Bridge of Love Offering to aid displaced people near and far

May 23, 2016
Photo by Paul Jeffrey for United Methodist News Service
When he landed on the Greek island of Lesbos on Oct. 30, 2015, Nabil Minas, a refugee from Syria, carried his children through the water and left them on the shore, then fell on his face and kissed the ground. A Christian, he crossed himself and covered his face with his hands, weeping with joy. Full story:
Submitted by Betsy Keyack
Rocky Mountain Conference Board of Global Ministries

Each year, the Rocky Mountain Conference Board of Global Ministries sponsors the Bridge of Love Offering at the Annual Conference Session. This is a free-will offering available to all churches in the conference. This year, the offering will benefit displaced people internationally and in our region.
Half of the offering will go to United Methodist Committee on Relief’s Global Refugee/Migration program (ADVANCE #3022144).

United Methodist Committee on Relief (UMCOR) is entering its sixth year of helping Syrian refugees who were forced to flee their war-torn homes. UMCOR, through its international partners, is assisting those displaced within Syria and those who have fled to other countries, such as Iraq, Lebanon, Jordan, Armenia, Turkey and Greece.

So far, UMCOR has provided more than $3.5 million in emergency assistance to confront the crises in both Syria and Iraq since 2011. It has provided emergency food supplies, health care, shelter, psychosocial support, education support and mine removal. This aid includes nearly $900,000 in relief supply kits, including hygiene, school, layette and birthing kits.
In a district north of Damascus, UMCOR is working with a trusted regional partner, International Blue Crescent, to supply about 1000 displaced families with urgently needed food packages. One of these beneficiaries is Aise, who is 7 years old. In Lebanon, UMCOR is working through the Middle East Council of Churches to provide refugees with food and hygiene kits. UMCOR is working similarly in other countries.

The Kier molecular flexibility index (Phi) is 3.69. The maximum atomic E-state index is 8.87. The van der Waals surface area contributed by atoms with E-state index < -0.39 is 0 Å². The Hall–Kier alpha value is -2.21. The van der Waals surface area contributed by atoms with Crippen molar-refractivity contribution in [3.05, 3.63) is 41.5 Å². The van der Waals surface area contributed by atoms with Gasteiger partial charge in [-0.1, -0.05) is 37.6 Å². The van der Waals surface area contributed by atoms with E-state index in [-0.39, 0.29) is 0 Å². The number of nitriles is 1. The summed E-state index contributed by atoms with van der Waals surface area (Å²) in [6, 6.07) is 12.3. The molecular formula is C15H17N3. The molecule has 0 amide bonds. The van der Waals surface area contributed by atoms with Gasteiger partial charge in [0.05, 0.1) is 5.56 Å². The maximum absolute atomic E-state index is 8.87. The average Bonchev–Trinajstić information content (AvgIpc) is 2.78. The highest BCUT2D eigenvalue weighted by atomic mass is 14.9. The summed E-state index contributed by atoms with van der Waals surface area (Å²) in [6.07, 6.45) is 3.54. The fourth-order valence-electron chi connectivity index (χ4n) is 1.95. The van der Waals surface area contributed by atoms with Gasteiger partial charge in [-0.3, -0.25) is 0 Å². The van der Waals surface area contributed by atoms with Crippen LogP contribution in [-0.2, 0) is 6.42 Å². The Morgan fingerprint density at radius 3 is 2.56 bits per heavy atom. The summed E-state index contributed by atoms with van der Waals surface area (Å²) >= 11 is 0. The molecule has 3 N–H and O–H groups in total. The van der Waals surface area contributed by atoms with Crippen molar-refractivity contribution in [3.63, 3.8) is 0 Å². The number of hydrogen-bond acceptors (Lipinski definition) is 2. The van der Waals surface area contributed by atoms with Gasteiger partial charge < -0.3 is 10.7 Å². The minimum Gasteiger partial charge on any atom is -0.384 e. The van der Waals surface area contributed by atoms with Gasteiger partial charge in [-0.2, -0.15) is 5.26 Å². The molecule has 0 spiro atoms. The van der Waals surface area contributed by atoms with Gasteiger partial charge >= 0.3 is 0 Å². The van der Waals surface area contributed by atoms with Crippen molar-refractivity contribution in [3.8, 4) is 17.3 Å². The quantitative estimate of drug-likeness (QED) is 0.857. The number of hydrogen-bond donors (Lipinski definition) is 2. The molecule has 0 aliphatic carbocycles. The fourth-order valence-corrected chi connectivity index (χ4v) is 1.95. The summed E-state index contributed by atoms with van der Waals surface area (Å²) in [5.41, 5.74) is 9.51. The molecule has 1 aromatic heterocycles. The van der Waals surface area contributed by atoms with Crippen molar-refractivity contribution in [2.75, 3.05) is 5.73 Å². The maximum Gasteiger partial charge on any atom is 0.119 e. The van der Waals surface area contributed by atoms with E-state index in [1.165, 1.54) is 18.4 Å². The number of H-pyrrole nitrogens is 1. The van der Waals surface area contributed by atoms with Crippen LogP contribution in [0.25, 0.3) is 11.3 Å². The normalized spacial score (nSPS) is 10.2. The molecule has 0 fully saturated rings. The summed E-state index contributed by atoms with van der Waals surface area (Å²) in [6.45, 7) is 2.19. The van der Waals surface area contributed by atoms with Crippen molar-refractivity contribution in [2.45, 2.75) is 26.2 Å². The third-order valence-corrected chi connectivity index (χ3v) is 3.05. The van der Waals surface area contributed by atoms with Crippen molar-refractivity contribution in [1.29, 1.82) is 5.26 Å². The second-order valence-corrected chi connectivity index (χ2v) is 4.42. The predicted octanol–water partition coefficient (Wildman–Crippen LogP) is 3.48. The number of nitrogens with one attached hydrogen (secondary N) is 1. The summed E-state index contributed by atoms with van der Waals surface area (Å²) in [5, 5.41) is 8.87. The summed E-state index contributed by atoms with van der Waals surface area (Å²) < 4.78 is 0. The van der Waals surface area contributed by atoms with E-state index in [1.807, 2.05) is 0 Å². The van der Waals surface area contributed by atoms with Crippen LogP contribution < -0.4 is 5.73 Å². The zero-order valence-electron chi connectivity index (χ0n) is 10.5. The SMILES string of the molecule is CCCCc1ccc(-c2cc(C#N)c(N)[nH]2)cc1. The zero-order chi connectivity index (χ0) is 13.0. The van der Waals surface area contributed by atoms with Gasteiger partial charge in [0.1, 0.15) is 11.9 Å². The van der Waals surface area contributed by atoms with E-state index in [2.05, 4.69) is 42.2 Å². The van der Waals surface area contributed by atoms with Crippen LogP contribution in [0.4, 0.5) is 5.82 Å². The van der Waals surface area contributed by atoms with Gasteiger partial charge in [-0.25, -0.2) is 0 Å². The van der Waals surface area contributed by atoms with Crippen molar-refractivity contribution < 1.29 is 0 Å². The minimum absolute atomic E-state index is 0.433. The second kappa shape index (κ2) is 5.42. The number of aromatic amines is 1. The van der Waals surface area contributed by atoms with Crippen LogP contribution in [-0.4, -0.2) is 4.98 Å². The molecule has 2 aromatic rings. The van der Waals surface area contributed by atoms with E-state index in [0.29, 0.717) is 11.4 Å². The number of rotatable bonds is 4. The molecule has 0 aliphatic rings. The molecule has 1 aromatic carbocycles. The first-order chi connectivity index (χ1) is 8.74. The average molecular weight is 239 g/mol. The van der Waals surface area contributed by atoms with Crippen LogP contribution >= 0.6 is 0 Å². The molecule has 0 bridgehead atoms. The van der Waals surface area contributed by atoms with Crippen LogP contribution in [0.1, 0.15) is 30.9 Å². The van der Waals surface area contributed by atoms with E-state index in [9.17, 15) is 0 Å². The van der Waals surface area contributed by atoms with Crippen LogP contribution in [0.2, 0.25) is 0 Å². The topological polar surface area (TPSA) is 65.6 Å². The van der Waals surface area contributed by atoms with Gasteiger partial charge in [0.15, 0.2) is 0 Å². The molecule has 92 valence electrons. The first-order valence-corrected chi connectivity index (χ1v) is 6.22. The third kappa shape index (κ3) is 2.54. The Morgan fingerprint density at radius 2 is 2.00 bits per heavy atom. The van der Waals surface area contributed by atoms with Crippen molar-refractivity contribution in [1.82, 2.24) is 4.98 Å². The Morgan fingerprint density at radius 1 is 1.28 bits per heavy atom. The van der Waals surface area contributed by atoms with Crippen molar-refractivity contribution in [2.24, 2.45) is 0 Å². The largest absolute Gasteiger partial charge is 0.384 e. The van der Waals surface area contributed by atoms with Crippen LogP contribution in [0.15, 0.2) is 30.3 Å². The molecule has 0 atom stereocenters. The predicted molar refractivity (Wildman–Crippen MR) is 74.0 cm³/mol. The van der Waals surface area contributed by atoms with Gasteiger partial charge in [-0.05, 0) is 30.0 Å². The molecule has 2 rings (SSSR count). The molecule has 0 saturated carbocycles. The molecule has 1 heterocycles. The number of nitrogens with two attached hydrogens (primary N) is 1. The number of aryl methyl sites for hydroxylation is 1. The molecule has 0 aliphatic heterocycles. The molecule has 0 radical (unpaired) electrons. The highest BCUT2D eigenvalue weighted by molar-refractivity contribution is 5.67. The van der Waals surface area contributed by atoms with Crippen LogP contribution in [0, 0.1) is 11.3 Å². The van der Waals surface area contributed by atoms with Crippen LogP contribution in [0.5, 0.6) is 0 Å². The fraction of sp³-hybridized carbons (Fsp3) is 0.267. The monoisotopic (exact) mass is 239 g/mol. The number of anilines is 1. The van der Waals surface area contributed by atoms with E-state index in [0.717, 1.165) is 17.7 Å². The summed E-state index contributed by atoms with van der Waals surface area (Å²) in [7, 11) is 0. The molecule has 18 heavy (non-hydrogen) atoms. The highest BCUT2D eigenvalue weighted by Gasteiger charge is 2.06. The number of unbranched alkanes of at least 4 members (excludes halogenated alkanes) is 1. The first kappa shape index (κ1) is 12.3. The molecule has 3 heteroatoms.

Since the civil war broke out in 2011, more than 250,000 people have been killed; 4.5 million people have fled the country; and 7.6 million people have been displaced within Syria. In just the first two months of 2016, more than 120,000 refugees and migrants already had crossed the Mediterranean Sea from Turkey to Greece — a popular escape route for Syrians — according to the International Organization for Migration. Of them, 321 died in the crossing, including 77 children.

The work of UMCOR and its partners continues on, making a difference to children like Aise in their families’ struggle for life. With your help, we are all carrying out the compassion, mercy and justice that Jesus modeled for us.

The remainder of the Bridge of Love offering will go to three ministries in our region that are helping displaced people, such as people who have recently been released from prison; those who are homeless or at risk of becoming homeless; refugees; and Native Americans.

Denver Urban Matters (DenUM)
Denver Urban Matters (DenUM) is committed to connecting folks to a variety of resources that increase their self-sufficiency. For those who access DenUM's Employment Services Center, the challenges to finding long-term employment are daunting. Many are recently released from prison or jail and have felony convictions on their record. In addition to finding employment, they are also trying to rebuild their lives—find housing, reconnect with family and friends, access resources — all while meeting the terms of their probation or parole.

In employment services, DenUM helps decrease the worry, anxiety and stress many feel as they work to get back on their feet. In addition to being a dependable ear and reliable resource, their staff offers resume and computer help, mock interviews, hygiene kits, access to technology, and referrals to other organizations.